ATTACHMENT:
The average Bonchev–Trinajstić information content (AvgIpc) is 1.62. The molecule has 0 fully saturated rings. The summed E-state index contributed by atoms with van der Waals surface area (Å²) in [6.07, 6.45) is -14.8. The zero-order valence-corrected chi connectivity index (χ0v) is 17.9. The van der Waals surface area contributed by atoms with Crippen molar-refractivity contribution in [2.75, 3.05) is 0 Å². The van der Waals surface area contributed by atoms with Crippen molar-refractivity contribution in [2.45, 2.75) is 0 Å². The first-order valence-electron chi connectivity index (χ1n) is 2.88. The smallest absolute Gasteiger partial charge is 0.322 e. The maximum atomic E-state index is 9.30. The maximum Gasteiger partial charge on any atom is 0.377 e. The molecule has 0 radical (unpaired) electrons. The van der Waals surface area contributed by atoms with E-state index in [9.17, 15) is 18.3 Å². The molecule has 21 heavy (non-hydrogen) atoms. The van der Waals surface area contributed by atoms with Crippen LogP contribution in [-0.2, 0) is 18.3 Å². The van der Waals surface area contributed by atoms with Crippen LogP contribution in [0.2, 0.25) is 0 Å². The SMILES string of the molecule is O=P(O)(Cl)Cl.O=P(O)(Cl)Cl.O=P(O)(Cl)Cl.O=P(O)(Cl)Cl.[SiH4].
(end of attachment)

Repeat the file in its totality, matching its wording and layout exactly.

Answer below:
The average Bonchev–Trinajstić information content (AvgIpc) is 1.62. The molecule has 0 fully saturated rings. The summed E-state index contributed by atoms with van der Waals surface area (Å²) in [6.07, 6.45) is -14.8. The zero-order valence-corrected chi connectivity index (χ0v) is 17.9. The van der Waals surface area contributed by atoms with Crippen molar-refractivity contribution in [2.75, 3.05) is 0 Å². The van der Waals surface area contributed by atoms with Crippen molar-refractivity contribution in [2.45, 2.75) is 0 Å². The first-order valence-electron chi connectivity index (χ1n) is 2.88. The smallest absolute Gasteiger partial charge is 0.322 e. The maximum atomic E-state index is 9.30. The maximum Gasteiger partial charge on any atom is 0.377 e. The molecule has 0 radical (unpaired) electrons. The van der Waals surface area contributed by atoms with E-state index in [9.17, 15) is 18.3 Å². The molecule has 21 heavy (non-hydrogen) atoms. The van der Waals surface area contributed by atoms with Crippen LogP contribution in [-0.2, 0) is 18.3 Å². The van der Waals surface area contributed by atoms with Crippen LogP contribution in [0.2, 0.25) is 0 Å². The SMILES string of the molecule is O=P(O)(Cl)Cl.O=P(O)(Cl)Cl.O=P(O)(Cl)Cl.O=P(O)(Cl)Cl.[SiH4].